Hollywood Stars charity game has storied history

From Willie Aames to Daphne Zuniga — and another double-A ballplayer named Army Archerd — hundreds upon hundreds of celebrities have played in the annual Hollywood Stars charity game at Dodger Stadium.

The game has roots dating back to the 1930s, thanks to Danny Goodman, a man who planted his feet in baseball and entertainment. Goodman was head of promotions of the Hollywood Stars minor league team and the Pacific Coast League, and also managed concessions for a number of major-league teams across the country.

“He was an original member of the West Coast Friars Club — in fact, his best friend was Ronald Reagan,” says longtime publicist and TV producer Joe Siegman. “Those early games were usually members of the Friars Club playing against each other. Danny told me once one of the more popular formats was the bad guys against the good guys — the guys who played heavies like James Cagney, Edward G. Robinson, Humphrey Bogart, against whoever the good guys were.

“Now fade out, fade in: The Dodgers move out here and he’s hired. He gets Nat King Cole, who’s also a member of the Friars Club and a major Dodger fan, to put the group of celebrities together for a Hollywood Stars game, and then gets the media to put up their all-star team, and it went on like that until the early ’80s — it was the stars against the media.”

Longtime Variety columnist Archerd, who also segued to cover the Dodgers’ first World Series game in Los Angeles in 1959, was one who made the transition.

“I was happy to have played on the team for several years,” he recently wrote at ArmyArcherd.com, “having come up from the ‘minors,’ that is, playing with celebs on the then-Hollywood Stars team(during the PCL era).”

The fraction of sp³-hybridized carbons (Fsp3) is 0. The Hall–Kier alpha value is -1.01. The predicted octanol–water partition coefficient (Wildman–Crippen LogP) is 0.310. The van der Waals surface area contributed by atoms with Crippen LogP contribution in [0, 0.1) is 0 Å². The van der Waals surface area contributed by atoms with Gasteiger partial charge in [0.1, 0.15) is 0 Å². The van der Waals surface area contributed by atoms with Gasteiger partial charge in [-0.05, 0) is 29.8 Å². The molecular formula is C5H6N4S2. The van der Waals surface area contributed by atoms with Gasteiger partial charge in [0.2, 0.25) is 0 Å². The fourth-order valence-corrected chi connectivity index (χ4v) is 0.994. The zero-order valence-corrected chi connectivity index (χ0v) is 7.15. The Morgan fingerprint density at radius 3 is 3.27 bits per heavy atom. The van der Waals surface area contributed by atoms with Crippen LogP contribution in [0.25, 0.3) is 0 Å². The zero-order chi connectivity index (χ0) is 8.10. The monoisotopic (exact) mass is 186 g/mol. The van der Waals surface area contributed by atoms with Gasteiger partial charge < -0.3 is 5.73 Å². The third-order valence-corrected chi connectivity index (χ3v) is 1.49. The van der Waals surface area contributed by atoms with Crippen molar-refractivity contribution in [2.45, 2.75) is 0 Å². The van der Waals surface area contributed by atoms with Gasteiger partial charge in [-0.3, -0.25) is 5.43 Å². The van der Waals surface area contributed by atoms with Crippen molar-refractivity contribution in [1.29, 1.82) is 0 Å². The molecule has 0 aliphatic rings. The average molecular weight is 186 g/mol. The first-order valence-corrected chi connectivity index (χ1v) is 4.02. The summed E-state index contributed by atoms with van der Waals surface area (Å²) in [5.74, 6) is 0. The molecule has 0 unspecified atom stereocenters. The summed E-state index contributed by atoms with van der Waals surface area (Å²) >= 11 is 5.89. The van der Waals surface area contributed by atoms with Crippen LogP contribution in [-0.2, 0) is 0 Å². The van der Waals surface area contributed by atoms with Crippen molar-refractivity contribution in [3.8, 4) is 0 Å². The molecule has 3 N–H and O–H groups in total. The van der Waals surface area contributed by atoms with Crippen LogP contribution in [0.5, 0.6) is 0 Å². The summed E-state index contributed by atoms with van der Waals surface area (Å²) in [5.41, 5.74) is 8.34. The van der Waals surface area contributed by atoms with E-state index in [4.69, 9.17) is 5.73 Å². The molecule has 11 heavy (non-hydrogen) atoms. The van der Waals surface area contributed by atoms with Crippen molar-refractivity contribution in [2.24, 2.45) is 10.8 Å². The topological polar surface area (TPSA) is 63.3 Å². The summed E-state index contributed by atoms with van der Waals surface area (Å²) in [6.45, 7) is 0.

Soon after the Dodgers moved into Dodger Stadium, Cole’s agent, Jack Gilardi (now executive vice president at ICM) and Siegman took over the heavy lifting for the Hollywood Stars game and continued for nearly four decades. Jackie Gleason, Dean Martin and Jerry Lewis were among early attendees, and in later years came the likes of Billy Crystal and Kevin Costner. TV stars also were major players.

“We had all the comedians,” Siegman says. “Milton Berle — anybody who was a Friar, they either played in the game or came out to sign autographs with the people. There was less security there in those days; there was practically no security.

“We used to do all kinds of comedy stunts that we planned ahead: running bases the wrong way, dressing up one of the Dodgers in a Hollywood Stars uniform and sending him out to pitch, like Sandy Koufax.”

Siegman and Gilardi’s involvement with the charity game ended shortly after the McCourt family bought the Dodgers in 2004. Since that time, the affair has morphed into a softball game (this year’s takes place Saturday). While the celebrities don’t recall Hollywood’s glory days, the Hollywood Stars game remains a charity event, with proceeds from an auction this week going to the Dodger Dream Foundation, which fosters opportunities for youth in Greater L.A.

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